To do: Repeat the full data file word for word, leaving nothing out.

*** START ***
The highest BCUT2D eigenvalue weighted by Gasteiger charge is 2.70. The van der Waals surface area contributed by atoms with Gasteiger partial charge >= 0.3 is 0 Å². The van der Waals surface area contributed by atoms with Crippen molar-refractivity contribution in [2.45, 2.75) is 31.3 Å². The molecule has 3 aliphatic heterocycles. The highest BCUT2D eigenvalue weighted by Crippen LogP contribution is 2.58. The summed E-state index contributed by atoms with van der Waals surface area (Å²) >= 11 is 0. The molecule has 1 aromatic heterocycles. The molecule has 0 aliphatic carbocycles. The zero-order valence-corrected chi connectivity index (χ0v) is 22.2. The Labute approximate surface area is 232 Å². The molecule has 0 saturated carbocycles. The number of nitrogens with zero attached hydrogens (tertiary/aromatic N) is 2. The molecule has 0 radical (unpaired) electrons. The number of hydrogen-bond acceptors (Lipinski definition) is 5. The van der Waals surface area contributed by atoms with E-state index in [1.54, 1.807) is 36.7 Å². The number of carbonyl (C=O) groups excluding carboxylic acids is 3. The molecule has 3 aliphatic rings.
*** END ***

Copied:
The highest BCUT2D eigenvalue weighted by Gasteiger charge is 2.70. The van der Waals surface area contributed by atoms with Gasteiger partial charge >= 0.3 is 0 Å². The van der Waals surface area contributed by atoms with Crippen molar-refractivity contribution in [2.45, 2.75) is 31.3 Å². The molecule has 3 aliphatic heterocycles. The highest BCUT2D eigenvalue weighted by Crippen LogP contribution is 2.58. The summed E-state index contributed by atoms with van der Waals surface area (Å²) >= 11 is 0. The molecule has 1 aromatic heterocycles. The molecule has 0 aliphatic carbocycles. The zero-order valence-corrected chi connectivity index (χ0v) is 22.2. The Labute approximate surface area is 232 Å². The molecule has 0 saturated carbocycles. The number of nitrogens with zero attached hydrogens (tertiary/aromatic N) is 2. The molecule has 0 radical (unpaired) electrons. The number of hydrogen-bond acceptors (Lipinski definition) is 5. The van der Waals surface area contributed by atoms with E-state index in [1.54, 1.807) is 36.7 Å². The number of carbonyl (C=O) groups excluding carboxylic acids is 3. The molecule has 3 aliphatic rings.